While the prevalence of childhood obesity seems to have reached a plateau recently, substantial disparities in child obesity by race/ethnicity and family socio-economic status (hereafter, social disparity in child obesity) continue to widen; the rates decreased in non-Hispanic white or high-socioeconomic status (SES) children but increased among minority or low-SES children. Given the adverse health outcomes that result from obesity, it is critical to examine which factors affect childhood obesity and its social disparity. Changes in neighborhood SES over the last 2 decades correspond to the recent increases in social disparity in child obesity, thus neighborhood SES is potentially one important contributor to the greater social disparity in child obesity. Past studies have established a scientific premise for research in this area; however, the majority of evidence has (1) been based on cross-sectional studies, (2) not accounted for residential mobility of individuals, (3) utilized less valid self-reported heights and weights, and/or (4) not examined mediating mechanisms by which neighborhood SES affects child obesity. Further, little research has examined whether neighborhood SES has differential effects on child obesity by important subgroups (e.g., based on race/ethnicity and family SES). This proposed study is a secondary data analysis of a large, longitudinal study, namely the Fragile Families & Child Wellbeing Study (FFCWS), to examine the longitudinal association between neighborhood SES changes and childhood obesity and its social disparity. The FFCWS is a $40 million study of 4,898 children born in 1998- 2000 and their families. This proposed study will address the gaps described above by using data from FFCWS.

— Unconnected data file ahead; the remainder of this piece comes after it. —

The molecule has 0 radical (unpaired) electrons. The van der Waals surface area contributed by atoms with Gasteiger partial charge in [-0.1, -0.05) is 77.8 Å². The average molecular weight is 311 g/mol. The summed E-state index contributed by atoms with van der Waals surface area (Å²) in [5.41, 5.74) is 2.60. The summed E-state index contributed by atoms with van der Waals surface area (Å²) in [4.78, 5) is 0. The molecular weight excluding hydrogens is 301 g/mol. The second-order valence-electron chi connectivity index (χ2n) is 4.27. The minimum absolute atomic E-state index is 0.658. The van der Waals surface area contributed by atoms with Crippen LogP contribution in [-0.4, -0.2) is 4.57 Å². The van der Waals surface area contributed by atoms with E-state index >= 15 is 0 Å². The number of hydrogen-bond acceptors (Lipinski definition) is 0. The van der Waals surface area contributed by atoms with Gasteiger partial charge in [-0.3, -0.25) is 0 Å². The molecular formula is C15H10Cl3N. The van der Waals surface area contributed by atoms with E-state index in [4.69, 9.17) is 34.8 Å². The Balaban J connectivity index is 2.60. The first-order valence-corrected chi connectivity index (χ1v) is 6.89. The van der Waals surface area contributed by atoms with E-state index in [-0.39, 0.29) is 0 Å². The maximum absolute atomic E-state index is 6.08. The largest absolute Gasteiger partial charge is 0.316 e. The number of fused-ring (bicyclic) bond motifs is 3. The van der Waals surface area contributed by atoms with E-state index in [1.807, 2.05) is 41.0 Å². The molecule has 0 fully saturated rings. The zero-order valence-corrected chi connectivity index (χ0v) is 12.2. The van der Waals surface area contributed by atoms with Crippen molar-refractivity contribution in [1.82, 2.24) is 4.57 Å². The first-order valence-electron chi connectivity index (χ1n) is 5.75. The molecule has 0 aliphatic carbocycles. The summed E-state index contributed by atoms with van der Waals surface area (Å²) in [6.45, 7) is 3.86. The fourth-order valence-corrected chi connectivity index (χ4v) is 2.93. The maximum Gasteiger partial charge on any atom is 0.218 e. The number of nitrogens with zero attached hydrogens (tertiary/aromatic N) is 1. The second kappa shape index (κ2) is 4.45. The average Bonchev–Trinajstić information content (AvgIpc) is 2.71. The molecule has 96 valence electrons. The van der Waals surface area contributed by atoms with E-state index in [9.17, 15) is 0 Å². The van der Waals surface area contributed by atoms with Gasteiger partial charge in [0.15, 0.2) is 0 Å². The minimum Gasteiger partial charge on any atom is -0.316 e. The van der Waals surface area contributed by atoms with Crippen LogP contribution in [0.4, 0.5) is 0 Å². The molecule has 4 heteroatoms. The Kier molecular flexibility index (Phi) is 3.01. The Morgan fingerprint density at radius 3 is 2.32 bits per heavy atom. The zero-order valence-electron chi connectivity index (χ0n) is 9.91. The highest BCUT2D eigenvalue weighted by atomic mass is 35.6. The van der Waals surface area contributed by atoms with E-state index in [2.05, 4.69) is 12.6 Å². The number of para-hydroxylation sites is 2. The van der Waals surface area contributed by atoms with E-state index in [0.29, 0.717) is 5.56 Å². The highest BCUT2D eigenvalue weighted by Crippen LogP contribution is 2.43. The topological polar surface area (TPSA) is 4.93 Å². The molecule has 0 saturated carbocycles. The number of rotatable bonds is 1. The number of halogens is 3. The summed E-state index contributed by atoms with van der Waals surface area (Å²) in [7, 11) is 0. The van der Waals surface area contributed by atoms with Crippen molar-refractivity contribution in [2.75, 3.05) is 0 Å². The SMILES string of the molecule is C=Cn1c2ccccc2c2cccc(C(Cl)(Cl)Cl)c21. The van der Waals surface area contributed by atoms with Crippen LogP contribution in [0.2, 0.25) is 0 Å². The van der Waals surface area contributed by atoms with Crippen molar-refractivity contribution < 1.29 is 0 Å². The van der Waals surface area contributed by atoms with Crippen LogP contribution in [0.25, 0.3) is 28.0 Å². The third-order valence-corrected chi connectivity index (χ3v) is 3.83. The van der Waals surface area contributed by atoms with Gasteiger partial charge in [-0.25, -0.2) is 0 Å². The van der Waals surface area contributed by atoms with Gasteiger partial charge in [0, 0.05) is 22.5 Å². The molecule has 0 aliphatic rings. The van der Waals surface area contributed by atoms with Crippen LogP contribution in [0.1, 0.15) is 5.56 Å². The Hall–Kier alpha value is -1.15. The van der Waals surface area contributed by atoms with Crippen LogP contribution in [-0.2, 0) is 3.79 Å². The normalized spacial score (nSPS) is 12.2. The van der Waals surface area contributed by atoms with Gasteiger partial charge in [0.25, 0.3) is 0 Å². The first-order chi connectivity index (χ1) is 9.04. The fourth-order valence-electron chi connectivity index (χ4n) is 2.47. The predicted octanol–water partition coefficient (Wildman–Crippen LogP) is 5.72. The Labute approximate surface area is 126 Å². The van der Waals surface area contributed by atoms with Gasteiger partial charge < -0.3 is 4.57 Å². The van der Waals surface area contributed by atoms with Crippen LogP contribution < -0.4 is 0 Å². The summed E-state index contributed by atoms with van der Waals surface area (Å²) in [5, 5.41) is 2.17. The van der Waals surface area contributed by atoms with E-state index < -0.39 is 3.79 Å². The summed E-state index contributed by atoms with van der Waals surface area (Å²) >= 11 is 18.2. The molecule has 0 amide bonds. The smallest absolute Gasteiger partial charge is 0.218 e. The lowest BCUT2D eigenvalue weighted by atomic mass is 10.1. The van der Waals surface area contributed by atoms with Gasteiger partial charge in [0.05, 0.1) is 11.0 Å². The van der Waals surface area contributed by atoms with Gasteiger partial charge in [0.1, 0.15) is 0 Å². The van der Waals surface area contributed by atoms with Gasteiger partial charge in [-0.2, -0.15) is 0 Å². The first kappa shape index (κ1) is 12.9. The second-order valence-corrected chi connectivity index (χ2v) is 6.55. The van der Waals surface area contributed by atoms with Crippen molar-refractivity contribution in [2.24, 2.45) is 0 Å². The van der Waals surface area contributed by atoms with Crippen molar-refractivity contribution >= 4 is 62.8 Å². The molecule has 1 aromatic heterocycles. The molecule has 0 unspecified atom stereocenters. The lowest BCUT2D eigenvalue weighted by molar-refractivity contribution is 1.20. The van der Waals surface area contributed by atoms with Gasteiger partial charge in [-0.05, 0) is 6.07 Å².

The specific aims are to examine from young childhood to adolescence: 1) the contribution of neighborhood SES changes on child obesity; 2) the extent by which neighborhood SES changes explain social disparity in obesity; 3) the mediating effects of individual obesity-related behaviors and neighborhood social environments on the association between neighborhood SES changes and child obesity; and 4) the interacting effects of individual sociodemographic factors on the association between neighborhood SES changes and child obesity. Using the FFCWS is advantageous because data from the FFCWS (1) include objectively- measured body mass index of children when they were three, five, nine, and fifteen; (2) have information about multiple levels of exposures ranging from the individual and family levels to the neighborhood and social levels, which can be utilized as potential moderators, mediators, or covariates; and (3) were collected in 2000s during the drastically changing time period in neighborhood SES, which would allow for better causal inference. This study builds on important preliminary studies and the extensive relevant experience of two principal investigators. This study is very cost-effective and will elucidate the role of neighborhood socioeconomic status on child obesity including mediating and moderating relationships, allowing for recommendations that will inform community-level interventions to reduce child obesity.

Public Health Relevance

To prevent childhood obesity, building a health-promoting community is important. This study will inform future community planning and policy by examining the mechanisms by which neighborhood socioeconomic status affects child obesity and disparities in obesity by race/ethnicity and family socio-economic status. In addition, the study will examine differences in these relationships across subgroups (e.g., gender, race/ethnicity, family income level), which will help elucidate the factors that contribute to health disparities and identify target populations for community interventions.

National Institute of Health (NIH)
Eunice Kennedy Shriver National Institute of Child Health & Human Development (NICHD)
Small Research Grants (R03)
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Biobehavioral and Behavioral Sciences Subcommittee (CHHD)
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Chinn, Juanita Jeanne
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University of Michigan Ann Arbor
Ann Arbor
United States
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